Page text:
Some better men’s boutiques are already hip to the grooming game, with dedicated areas offering everything from shaving and sunscreen products to lip balms and beard oil. Seattle men’s store Blackbird eschewed apparel entirely in favor of grooming products and department stores invariably locate their beauty business immediately behind their revolving doors. While there are certainly still some men who think of primping as a primarily feminine pursuit, the return of barber-shop culture, and burgeoning online subscription services like Birchbox prove they can be taught. And there’s still room for growth.
“It’s just as important for men to take care of their skin as it is for women,” explains Erica Russo, Bloomingdale’s fashion director of accessories, fine jewelry and cosmetics. “It’s an area that has not been fully developed yet, so we see lots of opportunity in the future. Some of our top producing items are eye creams/eye serums which points to a focus on anti-aging. It’s not only important to offer grooming/skincare products to the male customer but also to educate him about the benefits of using them. Men need to understand the different needs for their skin.”
With the increased awareness surrounding sunscreen, the summer months are an ideal opportunity to not only include SPF options in an assortment, but to educate customers too. “We are always adding new products to the shop and during the summer; sun protection is one of our most popular categories,” says VP of Birchbox Man, Brad Lande. “We recently launched the Birchbox Man Summer Shop, which features a lineup of grooming favorites that were specially chosen for sun, surf and balmy weather.”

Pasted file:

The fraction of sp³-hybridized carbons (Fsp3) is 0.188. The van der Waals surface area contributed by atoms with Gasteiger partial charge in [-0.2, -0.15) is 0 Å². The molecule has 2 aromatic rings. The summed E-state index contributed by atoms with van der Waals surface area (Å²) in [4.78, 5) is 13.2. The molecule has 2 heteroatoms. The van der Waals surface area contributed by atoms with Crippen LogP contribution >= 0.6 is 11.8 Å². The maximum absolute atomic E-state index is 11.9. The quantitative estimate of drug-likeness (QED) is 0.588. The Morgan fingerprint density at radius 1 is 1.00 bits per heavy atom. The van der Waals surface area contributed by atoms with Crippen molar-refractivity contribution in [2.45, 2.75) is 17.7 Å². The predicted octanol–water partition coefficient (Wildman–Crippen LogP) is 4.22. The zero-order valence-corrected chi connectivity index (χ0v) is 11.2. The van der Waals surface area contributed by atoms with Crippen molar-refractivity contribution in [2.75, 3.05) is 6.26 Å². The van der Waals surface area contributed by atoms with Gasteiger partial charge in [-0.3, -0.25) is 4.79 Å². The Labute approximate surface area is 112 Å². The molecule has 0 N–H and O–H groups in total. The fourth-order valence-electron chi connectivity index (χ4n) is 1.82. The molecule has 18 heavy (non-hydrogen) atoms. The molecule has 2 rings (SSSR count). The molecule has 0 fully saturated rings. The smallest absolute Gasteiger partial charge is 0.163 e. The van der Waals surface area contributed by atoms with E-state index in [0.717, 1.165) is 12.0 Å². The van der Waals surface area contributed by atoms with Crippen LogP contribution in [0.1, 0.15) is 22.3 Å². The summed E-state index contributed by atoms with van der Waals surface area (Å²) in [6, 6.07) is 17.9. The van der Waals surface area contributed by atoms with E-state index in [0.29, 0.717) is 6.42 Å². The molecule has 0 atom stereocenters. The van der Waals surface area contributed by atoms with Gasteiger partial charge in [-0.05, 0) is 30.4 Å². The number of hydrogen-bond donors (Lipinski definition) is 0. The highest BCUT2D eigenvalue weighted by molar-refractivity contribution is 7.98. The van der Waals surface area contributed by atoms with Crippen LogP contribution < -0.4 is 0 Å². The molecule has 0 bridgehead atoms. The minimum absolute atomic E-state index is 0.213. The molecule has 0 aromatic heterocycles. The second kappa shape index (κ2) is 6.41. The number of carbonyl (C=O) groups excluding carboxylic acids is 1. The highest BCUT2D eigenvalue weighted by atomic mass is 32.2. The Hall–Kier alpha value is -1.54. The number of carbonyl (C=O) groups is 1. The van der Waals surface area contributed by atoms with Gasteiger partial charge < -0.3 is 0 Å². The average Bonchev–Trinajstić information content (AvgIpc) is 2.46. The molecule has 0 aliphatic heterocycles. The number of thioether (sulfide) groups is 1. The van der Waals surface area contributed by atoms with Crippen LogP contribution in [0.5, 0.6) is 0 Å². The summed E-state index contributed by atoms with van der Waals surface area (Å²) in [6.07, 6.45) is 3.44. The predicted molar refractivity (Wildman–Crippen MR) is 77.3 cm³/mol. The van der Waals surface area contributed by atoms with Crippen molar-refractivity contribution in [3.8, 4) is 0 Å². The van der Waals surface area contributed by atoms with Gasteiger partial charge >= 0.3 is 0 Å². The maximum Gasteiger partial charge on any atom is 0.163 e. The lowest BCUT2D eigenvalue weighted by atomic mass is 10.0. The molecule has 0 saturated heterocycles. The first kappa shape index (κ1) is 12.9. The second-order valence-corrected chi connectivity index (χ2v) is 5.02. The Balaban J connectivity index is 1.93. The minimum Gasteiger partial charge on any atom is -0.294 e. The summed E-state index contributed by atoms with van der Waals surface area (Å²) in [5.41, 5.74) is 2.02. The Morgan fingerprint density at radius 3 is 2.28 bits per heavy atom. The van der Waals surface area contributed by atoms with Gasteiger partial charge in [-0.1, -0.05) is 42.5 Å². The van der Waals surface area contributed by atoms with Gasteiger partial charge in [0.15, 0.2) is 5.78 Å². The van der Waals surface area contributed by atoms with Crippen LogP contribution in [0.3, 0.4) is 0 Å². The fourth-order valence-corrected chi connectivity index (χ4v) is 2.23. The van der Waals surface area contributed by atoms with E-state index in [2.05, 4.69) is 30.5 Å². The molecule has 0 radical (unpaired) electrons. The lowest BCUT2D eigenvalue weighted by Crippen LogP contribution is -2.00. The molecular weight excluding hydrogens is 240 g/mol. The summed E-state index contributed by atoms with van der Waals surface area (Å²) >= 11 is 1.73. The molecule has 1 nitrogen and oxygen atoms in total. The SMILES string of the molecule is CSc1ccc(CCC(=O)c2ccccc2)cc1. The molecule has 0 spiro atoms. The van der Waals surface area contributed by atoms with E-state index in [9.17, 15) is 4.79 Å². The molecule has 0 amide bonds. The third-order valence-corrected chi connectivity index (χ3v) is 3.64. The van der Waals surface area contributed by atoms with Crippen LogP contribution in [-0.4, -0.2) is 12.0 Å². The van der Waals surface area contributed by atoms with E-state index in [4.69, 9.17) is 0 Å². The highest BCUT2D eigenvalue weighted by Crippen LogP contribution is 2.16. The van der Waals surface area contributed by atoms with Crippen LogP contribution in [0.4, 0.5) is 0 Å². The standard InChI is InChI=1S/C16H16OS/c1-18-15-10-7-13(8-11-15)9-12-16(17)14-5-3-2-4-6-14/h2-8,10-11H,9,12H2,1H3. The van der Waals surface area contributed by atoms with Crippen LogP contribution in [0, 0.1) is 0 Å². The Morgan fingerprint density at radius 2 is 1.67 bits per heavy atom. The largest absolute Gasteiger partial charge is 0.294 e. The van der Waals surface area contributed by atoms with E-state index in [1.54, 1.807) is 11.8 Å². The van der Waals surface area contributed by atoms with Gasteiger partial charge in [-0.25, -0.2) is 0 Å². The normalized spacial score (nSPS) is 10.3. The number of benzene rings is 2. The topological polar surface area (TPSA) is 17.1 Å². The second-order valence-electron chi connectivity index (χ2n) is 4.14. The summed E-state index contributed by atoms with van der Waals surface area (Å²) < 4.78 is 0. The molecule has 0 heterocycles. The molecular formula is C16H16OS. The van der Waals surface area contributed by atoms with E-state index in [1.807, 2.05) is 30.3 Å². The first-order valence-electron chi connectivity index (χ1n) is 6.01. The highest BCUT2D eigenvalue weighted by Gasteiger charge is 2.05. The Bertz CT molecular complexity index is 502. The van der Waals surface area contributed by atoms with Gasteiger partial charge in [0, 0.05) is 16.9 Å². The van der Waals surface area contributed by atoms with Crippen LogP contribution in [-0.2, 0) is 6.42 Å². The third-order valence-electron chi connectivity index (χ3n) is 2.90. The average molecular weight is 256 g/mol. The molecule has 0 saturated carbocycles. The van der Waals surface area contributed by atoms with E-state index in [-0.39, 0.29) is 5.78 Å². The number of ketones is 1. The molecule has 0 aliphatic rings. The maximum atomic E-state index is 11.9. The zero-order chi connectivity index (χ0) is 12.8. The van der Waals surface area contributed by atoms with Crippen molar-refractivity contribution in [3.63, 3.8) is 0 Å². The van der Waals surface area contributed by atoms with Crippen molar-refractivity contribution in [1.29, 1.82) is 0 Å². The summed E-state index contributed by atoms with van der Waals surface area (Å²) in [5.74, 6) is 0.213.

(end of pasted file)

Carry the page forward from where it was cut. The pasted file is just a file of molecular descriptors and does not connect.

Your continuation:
Stag, which has expanded from a single store in Austin to stores in Dallas, Houston and California, does about seven percent of their business in grooming (with spikes around the holidays and Father’s Day). “We sell more sunscreen in summer, for sure. We don’t get too many requests for product with SPF specifically, but many of our products do have SPF built in. There’s so much more information available to men and product lines developed especially for men, that there’s no longer a mystery or stigma about the average guy taking better care of himself,” explains co-founder Steve Shuck.
Adds menswear designer and store owner Steven Alan,“It really sheds another dimension on who we are and what we like. The more we can envelope our space with things that inspire us, the better the experience for the customer.” Shuck agrees, “We try to consider other aspects of our customer’s life aside from just his apparel needs and the grooming category is an important one. We even carry toothbrushes and soap dishes to complement the assortment.”
“Harry Gordon Selfridge was the first to put his beauty department on the ground floor,” adds Blackbird founder Nicole Miller. “Because he understood basic economics: people will always buy soap.”